The Life and Legacy of Alexander Hamilton

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Part 3: Bigger and Better Things

Hamilton pursued a different campaign in 1780, after meeting Elizabeth Schuyler. He pursued her and won her hand in marriage, gaining for himself wealth and standing that he himself had lacked because of his impoverished background. In the next few years, Hamilton would make allies among some of New York's most powerful and important men, sharing with them his ideas for a new form of government that he hoped the country would implement once a military victory was assured. Among these ideas were several that saw the light of day under the new Constitutional government, including loans from other countries, the creation of national currency made of paper (paper money), and the importance of a national bank.

Washington and Hamilton, once the best of friends and strong allies in the fight for independence, nonetheless found much to dislike in each other when British victories began to pile up in late 1780 and early 1781. After one particular spat, Hamilton quit.

Now out of the army, Hamilton returned to thinking about and trying to change the system of government in America (which at that time was the weak-central-government form stipulated by the Articles of Confederation). He returned to writing and published a six-part series of essays titled The Continentalist, in which he set out many of his views on the viability of the Articles. These essays were published in well-known New York newspapers, and Hamilton kept his name in the public eye.

Even though he was quite content with his life in Albany—including the impending birth of his first child—Hamilton couldn't shake the desire to be on the battlefield. He patched things up with Washington and asked for a field command, which the general finally granted. Hamilton was given the command of a battalion in time for the final battle, at Yorktown. Hamilton took part in the surrender ceremonies that followed the decisive American victory. Satisfied, he returned to his wife and was home in time to see his child born. A few weeks later, he resigned from Army, this time for good.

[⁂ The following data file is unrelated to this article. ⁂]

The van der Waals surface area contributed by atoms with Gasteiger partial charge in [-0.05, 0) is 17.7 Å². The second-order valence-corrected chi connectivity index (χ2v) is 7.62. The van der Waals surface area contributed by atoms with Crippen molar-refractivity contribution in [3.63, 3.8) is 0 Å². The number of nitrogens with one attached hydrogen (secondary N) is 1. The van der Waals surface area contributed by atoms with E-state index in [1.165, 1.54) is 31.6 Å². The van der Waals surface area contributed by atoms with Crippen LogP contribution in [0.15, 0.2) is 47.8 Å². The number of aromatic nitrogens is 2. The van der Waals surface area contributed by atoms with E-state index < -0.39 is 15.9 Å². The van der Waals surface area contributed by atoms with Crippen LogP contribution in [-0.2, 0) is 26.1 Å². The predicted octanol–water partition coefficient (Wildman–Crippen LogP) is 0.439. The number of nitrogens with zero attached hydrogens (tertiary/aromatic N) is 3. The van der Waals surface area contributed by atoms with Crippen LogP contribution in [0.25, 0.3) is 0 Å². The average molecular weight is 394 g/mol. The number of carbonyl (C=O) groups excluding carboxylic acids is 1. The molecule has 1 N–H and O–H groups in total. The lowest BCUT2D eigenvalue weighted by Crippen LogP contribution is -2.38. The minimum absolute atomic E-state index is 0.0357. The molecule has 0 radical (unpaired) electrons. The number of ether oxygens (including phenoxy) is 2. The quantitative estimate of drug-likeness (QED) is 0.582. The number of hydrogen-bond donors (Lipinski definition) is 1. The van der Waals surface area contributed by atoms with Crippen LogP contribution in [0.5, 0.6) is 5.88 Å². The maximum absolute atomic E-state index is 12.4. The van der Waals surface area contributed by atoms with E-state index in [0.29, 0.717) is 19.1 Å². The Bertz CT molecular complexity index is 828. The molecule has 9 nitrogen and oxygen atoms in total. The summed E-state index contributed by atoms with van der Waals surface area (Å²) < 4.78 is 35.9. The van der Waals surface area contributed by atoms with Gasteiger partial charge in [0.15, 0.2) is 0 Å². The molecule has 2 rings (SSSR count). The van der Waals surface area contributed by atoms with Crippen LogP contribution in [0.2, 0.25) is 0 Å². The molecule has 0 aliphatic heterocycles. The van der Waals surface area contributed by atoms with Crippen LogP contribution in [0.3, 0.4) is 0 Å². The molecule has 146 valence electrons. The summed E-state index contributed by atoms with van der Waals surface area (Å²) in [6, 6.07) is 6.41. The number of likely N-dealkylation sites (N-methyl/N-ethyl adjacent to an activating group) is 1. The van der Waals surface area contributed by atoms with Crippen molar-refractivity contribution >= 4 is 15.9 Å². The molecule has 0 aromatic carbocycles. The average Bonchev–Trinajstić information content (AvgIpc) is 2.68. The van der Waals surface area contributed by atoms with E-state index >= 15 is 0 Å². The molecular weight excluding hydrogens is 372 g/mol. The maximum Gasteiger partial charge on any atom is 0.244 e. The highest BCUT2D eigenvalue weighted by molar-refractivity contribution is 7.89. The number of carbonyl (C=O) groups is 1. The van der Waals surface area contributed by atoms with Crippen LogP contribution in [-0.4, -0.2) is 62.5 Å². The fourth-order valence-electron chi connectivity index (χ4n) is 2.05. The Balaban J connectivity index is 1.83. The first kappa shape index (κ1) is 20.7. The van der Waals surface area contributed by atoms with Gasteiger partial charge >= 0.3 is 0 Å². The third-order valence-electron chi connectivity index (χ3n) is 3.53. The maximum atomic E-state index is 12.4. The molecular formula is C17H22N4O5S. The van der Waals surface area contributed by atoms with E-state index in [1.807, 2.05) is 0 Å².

Hamilton next studied law and was admitted to the New York bar in 1782, after completing a three-year course of studies in just six months. He was also named a New York delegate to the Second Continental Congress. Among the people he met and formed a philosophical bond with was James Madison of Virginia.

One of the things that Hamilton did next, which made many people angry, was represent in courts of law several Loyalists who were prosecuted under a newly passed New York law that violated a provision of the Treaty of Paris. The Treaty had guaranteed that Americans who had supported Great Britain during the way would not face prosecution for that support once the war had ended. But New York soon passed anti-Loyalist laws and began charging Loyalists with doing just that. Hamilton made a name for himself among the Loyalists by defending them and an enemy of many Americans who had supported the revolution. One of the main results of the nearly 70 such cases was a big victory in 1784 that enforced the idea that the federal government (in this case the Treaty of Paris) was superior to state governments (in this case the New York anti-Loyalist laws).

In that same year, Hamilton refused for a second time a call to serve in the state Assembly. Instead, he wrote the charter for and became a founding member of the Bank of New York. He also formed a society to end slavery; the co-founder of this society was John Jay, a fellow New Yorker and good friend.

Next page > Making a New Country > Page 1, 2, 3, 4, 5, 6, 7, 8, 9

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David White